Derick and I took a Wilderness Survival Course a week after Hawaii. It was a great change of pace to our Saturday; almost ‘like a normal couple’, doing something cool, unique and together. We drove 1 hour north of the Austin sprawl into the quiet countryside of Bertram, Texas. We spent 7 hours in a rustic little cabin with 10 others learning the basics of wilderness survival; how to be prepared for an emergency scenario, immediate human needs in case one is stranded and alone, how to make fire, how to find water. It made us both want to go camping again. It made me want to go camping and impress my friends with 6 different ways to start a fire. We finished our course with a quick lesson on compass reading, and we were taught about how ‘magnetic north’ varies from ‘true north’. Our instructor left us with the simple yet resonating message. “Go and find your own true north.”
One thing I have realized over many years of competing as a professional triathlete is that while the sport may be fairly straight-forward and for the most part rewards pure fitness over ‘skill’, there is a need for occasional change to one’s program. Sure most of us follow a typical weekly routine, but I’ve found that what may have produced a result a few years back may not work now. What could have worked 8 months ago may not be as effective today. As our bodies are constantly changing, so must our training.
I feel fortunate that living in Austin, Texas I was able to meet Dave Bunce early on and learn about ISM saddles. After I raced Ironman Hawaii in 2010 (which was my first season of racing Ironman), I began to realize that I could be much more comfortable when riding, especially in the time trial position.
I think when people get into triathlon, they mistakenly accept that they are only ‘supposed to only be so comfortable…it just won’t feel good to spend too long on a bike”… which is not how it should be. When you begin to up your bike mileage at some point, you’ll quickly realize if you need a saddle change. The saddle itself should not be taking you out of your aero position; nor should it be causing daily discomfort. I talked to Dave and he hooked me up with my first ISM saddle during my off-season in December 2010. The first ride, you notice that the saddle design feels great. After the first couple of rides, you notice a bit of soreness on the bones, which is completely to be expected. I was patient through this process, as I was told that there would be a ‘break in’ period. It was precisely as Dave told me, and after about 2 weeks, I noticed that soreness was subsiding and the comfort increasing. My first season on the ISM saddle, I actually raced 3 Ironmans, and found that my cycling was very strong; especially stronger in the aero position. You cannot underestimate this fact that is often overlooked… When training for non-drafting events (especially the longer ones), you HAVE to be COMFORTABLE in the TT position. Enough to where you do not want to ‘sit up’ constantly. With a good position and a well fit saddle, you can attain this. We asked my body to do long trainer intervals in 2011 (and still currently do)… anywhere from 12 to 45 minutes in duration, per interval… anywhere from 3 to 6 of these. The ability to ride, consistently, down on the aero bars can result in huge strength gains. I definitely attribute some of those gains made due to the fact that I can ride relaxed and comfortable in this position for long periods of time.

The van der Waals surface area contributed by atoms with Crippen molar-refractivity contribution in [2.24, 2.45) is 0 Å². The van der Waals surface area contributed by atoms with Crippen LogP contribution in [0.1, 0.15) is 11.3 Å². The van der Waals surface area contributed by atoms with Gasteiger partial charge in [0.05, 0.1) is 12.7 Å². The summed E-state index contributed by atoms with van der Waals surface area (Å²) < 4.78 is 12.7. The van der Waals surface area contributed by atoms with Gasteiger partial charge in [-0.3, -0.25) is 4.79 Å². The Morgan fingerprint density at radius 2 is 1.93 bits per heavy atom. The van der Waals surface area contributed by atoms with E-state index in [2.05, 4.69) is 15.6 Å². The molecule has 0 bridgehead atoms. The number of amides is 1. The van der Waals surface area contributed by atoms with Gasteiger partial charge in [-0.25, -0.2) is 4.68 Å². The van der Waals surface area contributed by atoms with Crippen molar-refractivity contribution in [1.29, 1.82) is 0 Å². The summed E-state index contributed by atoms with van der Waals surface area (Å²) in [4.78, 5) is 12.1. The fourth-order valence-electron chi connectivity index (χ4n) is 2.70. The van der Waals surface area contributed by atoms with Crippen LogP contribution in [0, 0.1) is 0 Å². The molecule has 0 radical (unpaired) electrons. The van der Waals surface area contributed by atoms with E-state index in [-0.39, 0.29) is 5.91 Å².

Every year at Ironman Hawaii, they have a Kona Bike Count which entails industry people watching all bikes brought into transition and taking note of all parts…brands of frame, wheels, hydration systems, power meters, pedals, aerobars, components, helmets, and of course saddles. Just for reference, here is how ISM has stacked up the past 5 years.
2009: 6th (119)
2010: 3rd (201)
2011: 2nd (328)
2012: 2nd (403)
2013: 1st (517)
If that isn’t proof it works, I don’t know what is! It’s awesome to see a company who has worked hard, and made a great product, gain such well-deserved recognition; especially through this consistent progression. If you haven’t tried out an ISM, and you’re experiencing any discomfort (even the slightest) on your current saddle, I encourage you to do so.